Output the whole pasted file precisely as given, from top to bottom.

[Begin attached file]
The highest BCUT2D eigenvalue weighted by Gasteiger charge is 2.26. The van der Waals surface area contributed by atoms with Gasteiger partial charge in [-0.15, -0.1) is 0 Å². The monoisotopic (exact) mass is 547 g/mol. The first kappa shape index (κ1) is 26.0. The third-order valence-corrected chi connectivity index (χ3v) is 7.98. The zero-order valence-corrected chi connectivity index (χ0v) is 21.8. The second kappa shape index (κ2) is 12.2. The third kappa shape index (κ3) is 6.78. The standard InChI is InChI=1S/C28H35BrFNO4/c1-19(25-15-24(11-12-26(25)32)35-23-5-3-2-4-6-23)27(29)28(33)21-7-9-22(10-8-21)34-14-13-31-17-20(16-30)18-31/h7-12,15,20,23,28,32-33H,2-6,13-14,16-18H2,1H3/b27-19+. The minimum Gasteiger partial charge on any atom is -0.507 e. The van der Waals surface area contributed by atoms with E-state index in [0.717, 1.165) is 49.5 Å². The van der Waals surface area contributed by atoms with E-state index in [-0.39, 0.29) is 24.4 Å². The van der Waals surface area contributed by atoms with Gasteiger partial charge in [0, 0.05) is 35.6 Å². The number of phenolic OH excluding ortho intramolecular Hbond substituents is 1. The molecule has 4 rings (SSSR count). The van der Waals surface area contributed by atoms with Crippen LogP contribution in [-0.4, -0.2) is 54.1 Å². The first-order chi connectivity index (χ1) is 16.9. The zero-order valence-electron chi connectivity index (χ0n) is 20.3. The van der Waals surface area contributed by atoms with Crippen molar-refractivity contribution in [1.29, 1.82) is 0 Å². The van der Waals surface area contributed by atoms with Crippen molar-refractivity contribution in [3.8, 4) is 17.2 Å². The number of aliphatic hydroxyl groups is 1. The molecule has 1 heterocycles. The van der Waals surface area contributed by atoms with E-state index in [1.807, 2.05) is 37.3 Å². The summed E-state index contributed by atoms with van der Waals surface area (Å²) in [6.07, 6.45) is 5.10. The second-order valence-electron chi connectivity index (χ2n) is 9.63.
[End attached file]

The highest BCUT2D eigenvalue weighted by Gasteiger charge is 2.26. The van der Waals surface area contributed by atoms with Gasteiger partial charge in [-0.15, -0.1) is 0 Å². The monoisotopic (exact) mass is 547 g/mol. The first kappa shape index (κ1) is 26.0. The third-order valence-corrected chi connectivity index (χ3v) is 7.98. The zero-order valence-corrected chi connectivity index (χ0v) is 21.8. The second kappa shape index (κ2) is 12.2. The third kappa shape index (κ3) is 6.78. The standard InChI is InChI=1S/C28H35BrFNO4/c1-19(25-15-24(11-12-26(25)32)35-23-5-3-2-4-6-23)27(29)28(33)21-7-9-22(10-8-21)34-14-13-31-17-20(16-30)18-31/h7-12,15,20,23,28,32-33H,2-6,13-14,16-18H2,1H3/b27-19+. The minimum Gasteiger partial charge on any atom is -0.507 e. The van der Waals surface area contributed by atoms with E-state index in [0.717, 1.165) is 49.5 Å². The van der Waals surface area contributed by atoms with E-state index in [-0.39, 0.29) is 24.4 Å². The van der Waals surface area contributed by atoms with Gasteiger partial charge in [0, 0.05) is 35.6 Å². The number of phenolic OH excluding ortho intramolecular Hbond substituents is 1. The molecule has 4 rings (SSSR count). The van der Waals surface area contributed by atoms with Crippen LogP contribution in [-0.4, -0.2) is 54.1 Å². The first-order chi connectivity index (χ1) is 16.9. The zero-order valence-electron chi connectivity index (χ0n) is 20.3. The van der Waals surface area contributed by atoms with Crippen molar-refractivity contribution in [1.29, 1.82) is 0 Å². The van der Waals surface area contributed by atoms with Crippen molar-refractivity contribution in [3.8, 4) is 17.2 Å². The number of aliphatic hydroxyl groups is 1. The molecule has 1 heterocycles. The van der Waals surface area contributed by atoms with E-state index in [1.807, 2.05) is 37.3 Å². The summed E-state index contributed by atoms with van der Waals surface area (Å²) in [6.07, 6.45) is 5.10. The second-order valence-electron chi connectivity index (χ2n) is 9.63.